0    -2       -2       -2       -2
or local alignment here?
G -2   2        0        0        0
A -2   0        1        2        2
C -2   0        2        3        4
Bottom right cell gives   C -2   0        2        4        5
us the optimal global
alignment score
C -2   0        2        4        6
Dynamic programming for sequence
alignment
Traceback                                  A        C        A        A
0    -2       -2       -2       -2
Want to identify the alignment
with over the length of both
sequences                      G   -2   2        0        0        0
Backtrack over the winning   A -2       0        1        2        2
path

How?
C -2      0        2        3        4
C -2      0        2        4        5
C -2      0        2        4        6
Dynamic programming for sequence
alignment
Traceback                                  A        C        A        A

Want to recover the (an)
0    -2       -2       -2       -2
optimal alignment over the
length of both sequences         G -2   2        0        0        0
Backtrack over the winning       A -2   0        1        2        2
path

How?                             C -2   0        2        3        4
Have to identify the direction   C -2   0        2        4        5
into which each cell was
reached.
C -2   0        2        4        6
Dynamic programming for sequence
alignment
Traceback                                  A        C        A        A

Want to recover the (an)
0    -2       -2       -2       -2
optimal alignment over the
length of both sequences         G -2   2        0        0        0
Backtrack over the winning       A -2   0        1        2        2
path

How?                             C -2   0        2        3        4
Have to identify the direction   C -2   0        2        4        5
into which each cell was
reached.
C -2   0        2        4        6
Forward pointers tell us
Dynamic programming for sequence
alignment
Traceback
A        C        A        A
Follow the path backwards         0    -2       -2       -2       -2
Identify the (a) winning path
G -2   2        0        0        0
A -2   0        1        2        2
C -2   0        2        3        4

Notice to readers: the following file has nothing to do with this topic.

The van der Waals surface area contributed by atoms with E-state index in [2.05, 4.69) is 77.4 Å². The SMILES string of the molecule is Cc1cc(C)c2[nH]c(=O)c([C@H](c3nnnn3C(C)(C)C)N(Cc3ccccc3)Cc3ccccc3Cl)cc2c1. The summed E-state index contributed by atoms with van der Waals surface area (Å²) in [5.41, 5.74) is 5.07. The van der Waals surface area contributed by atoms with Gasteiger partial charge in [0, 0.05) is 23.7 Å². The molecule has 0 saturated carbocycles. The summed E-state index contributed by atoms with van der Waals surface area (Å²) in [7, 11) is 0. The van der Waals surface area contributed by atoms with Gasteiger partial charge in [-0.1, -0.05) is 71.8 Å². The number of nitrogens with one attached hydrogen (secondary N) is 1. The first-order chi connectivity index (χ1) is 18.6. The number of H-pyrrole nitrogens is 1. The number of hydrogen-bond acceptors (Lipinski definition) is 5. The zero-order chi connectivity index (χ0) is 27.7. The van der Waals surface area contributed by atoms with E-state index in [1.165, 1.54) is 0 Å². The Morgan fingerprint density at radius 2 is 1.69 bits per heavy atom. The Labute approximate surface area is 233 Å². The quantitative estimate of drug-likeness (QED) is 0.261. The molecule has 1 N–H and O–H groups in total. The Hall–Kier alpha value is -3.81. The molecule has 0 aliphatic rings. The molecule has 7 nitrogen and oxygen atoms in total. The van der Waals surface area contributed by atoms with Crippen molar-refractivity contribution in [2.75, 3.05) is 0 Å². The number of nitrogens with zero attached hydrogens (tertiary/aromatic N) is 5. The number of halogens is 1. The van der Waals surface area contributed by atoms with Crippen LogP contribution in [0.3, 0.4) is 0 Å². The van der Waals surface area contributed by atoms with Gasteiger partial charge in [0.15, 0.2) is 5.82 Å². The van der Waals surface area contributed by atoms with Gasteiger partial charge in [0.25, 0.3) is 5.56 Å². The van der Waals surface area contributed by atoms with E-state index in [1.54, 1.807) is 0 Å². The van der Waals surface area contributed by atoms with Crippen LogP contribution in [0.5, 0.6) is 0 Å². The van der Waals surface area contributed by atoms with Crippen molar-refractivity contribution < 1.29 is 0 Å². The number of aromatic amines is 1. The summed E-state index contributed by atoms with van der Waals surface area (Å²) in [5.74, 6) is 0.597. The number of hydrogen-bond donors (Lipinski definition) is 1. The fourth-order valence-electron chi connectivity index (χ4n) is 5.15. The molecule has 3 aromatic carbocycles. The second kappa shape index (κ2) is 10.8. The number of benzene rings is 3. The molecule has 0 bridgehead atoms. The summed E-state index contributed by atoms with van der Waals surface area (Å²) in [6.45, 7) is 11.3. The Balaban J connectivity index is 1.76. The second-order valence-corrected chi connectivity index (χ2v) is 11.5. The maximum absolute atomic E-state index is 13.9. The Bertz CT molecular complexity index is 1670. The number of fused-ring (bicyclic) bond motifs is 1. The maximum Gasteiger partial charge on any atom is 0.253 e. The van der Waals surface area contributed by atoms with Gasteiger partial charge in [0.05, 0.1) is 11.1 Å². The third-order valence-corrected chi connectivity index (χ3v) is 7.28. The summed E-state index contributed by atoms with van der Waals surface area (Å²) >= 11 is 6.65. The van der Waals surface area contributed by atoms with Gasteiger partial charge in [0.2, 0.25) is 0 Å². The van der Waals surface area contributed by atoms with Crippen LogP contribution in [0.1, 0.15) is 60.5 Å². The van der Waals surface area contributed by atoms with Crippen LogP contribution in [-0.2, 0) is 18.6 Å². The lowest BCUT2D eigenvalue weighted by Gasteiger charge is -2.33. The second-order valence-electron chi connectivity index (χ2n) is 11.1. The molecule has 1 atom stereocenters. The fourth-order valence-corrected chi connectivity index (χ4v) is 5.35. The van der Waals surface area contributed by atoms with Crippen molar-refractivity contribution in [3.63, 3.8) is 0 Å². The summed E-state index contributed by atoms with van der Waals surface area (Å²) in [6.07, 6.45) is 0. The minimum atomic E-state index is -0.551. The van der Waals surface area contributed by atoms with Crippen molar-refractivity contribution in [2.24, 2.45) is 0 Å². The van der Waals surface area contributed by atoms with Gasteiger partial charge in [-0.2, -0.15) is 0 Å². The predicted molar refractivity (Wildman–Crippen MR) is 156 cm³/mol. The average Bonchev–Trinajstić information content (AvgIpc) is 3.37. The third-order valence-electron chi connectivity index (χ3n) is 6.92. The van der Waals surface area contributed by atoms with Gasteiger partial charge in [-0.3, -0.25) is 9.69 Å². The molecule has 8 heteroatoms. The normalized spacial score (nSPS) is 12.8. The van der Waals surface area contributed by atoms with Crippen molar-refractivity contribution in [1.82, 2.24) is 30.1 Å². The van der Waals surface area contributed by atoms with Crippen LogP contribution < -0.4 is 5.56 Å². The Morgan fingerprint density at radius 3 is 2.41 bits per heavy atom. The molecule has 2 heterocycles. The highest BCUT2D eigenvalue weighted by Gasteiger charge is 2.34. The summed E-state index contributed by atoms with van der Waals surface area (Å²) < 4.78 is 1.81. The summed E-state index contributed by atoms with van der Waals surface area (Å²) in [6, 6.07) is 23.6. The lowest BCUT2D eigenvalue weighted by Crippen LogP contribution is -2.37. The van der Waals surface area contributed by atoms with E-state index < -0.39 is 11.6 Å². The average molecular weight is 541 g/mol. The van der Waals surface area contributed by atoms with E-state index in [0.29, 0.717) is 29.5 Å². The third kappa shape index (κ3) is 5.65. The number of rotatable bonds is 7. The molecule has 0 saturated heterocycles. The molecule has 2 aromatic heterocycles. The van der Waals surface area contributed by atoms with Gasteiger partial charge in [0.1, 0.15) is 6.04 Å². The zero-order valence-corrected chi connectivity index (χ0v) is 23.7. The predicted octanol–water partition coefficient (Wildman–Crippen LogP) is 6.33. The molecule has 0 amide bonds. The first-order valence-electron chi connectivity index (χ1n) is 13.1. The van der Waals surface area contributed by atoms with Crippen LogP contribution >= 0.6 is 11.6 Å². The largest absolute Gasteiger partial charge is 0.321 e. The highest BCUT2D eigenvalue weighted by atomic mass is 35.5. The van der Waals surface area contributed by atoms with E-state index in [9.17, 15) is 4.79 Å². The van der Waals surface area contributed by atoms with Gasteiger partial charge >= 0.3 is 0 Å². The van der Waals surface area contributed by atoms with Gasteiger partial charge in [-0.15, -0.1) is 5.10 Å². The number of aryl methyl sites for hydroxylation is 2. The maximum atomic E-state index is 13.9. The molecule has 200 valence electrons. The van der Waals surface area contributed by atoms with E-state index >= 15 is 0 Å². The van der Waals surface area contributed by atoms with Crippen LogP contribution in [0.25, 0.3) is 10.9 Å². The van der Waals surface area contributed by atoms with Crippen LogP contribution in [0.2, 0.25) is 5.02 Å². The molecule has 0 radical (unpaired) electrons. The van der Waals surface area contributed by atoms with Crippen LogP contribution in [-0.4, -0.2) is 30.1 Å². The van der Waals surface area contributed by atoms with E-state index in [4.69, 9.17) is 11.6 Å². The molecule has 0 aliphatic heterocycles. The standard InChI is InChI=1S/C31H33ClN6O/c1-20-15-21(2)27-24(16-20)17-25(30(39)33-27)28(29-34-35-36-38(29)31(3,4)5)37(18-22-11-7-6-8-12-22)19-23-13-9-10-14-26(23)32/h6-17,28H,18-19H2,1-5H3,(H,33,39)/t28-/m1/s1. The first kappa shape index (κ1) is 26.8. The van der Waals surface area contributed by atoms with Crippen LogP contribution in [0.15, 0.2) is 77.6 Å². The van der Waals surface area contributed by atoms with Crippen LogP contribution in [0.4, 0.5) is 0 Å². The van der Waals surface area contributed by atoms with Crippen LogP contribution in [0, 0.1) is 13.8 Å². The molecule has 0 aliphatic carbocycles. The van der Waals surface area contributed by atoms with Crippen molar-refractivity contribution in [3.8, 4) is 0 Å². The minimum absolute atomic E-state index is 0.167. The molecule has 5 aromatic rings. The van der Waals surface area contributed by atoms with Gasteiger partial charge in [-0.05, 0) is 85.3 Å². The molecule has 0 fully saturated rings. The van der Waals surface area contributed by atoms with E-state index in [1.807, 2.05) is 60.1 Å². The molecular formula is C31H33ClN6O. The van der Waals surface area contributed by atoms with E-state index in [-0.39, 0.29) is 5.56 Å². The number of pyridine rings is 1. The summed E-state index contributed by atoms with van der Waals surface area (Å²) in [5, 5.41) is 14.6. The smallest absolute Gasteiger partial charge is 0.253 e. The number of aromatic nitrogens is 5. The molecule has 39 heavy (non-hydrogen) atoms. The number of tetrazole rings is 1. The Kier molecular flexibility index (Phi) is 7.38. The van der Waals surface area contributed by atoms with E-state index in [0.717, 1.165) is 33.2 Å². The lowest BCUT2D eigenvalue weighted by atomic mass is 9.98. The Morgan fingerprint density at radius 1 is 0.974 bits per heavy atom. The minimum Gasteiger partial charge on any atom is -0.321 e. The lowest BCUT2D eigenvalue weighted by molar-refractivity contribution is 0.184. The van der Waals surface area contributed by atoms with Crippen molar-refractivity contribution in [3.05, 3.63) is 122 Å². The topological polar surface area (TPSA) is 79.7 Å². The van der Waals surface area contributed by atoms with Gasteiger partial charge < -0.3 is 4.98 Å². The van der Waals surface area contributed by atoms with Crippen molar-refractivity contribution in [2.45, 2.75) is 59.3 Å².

C -2   0        2        4        5
C -2   0        2        4        6
Dynamic programming for sequence
alignment
Traceback                                 A        C        A        A

0    -2       -2       -2       -2

Identify the (a) winning path   G -2   2        0        0        0
A -2   0        1        2        2
C -2   0        2        3        4
C -2   0        2        4        5
C -2   0        2        4        6
Dynamic programming for sequence
alignment
Traceback                                 A        C        A        A
0    -2       -2       -2       -2

Identify the (a) winning path G   -2   2        0        0        0
What does our alignment     A -2       0        1        2        2
look like at this point?
C -2      0        2        3        4
C -2      0        2        4        5
C -2      0        2        4        6
Dynamic programming for sequence
alignment
Traceback
A        C        A        A

Follow the path backwards         0    -2       -2       -2       -2
Identify the (a) winning path   G -2   2        0        0        0
What does our alignment
look like at this point?        A -2   0        1        2        2
C -2   0        2        3        4
CCC
CAA               C -2   0        2        4        5
C -2   0        2        4        6
Dynamic programming for sequence
alignment
Traceback
A        C        A        A

Follow the path backwards         0    -2       -2       -2       -2
Identify the (a) winning path   G -2   2        0        0        0
A -2   0        1        2        2
C -2   0        2        3        4
ACCC
ACAA              C -2   0        2        4        5
C -2   0        2        4        6
Dynamic programming for sequence
alignment
Traceback                                 A        C        A        A

0    -2       -2       -2       -2

Identify the (a) winning path G   -2   2        0        0        0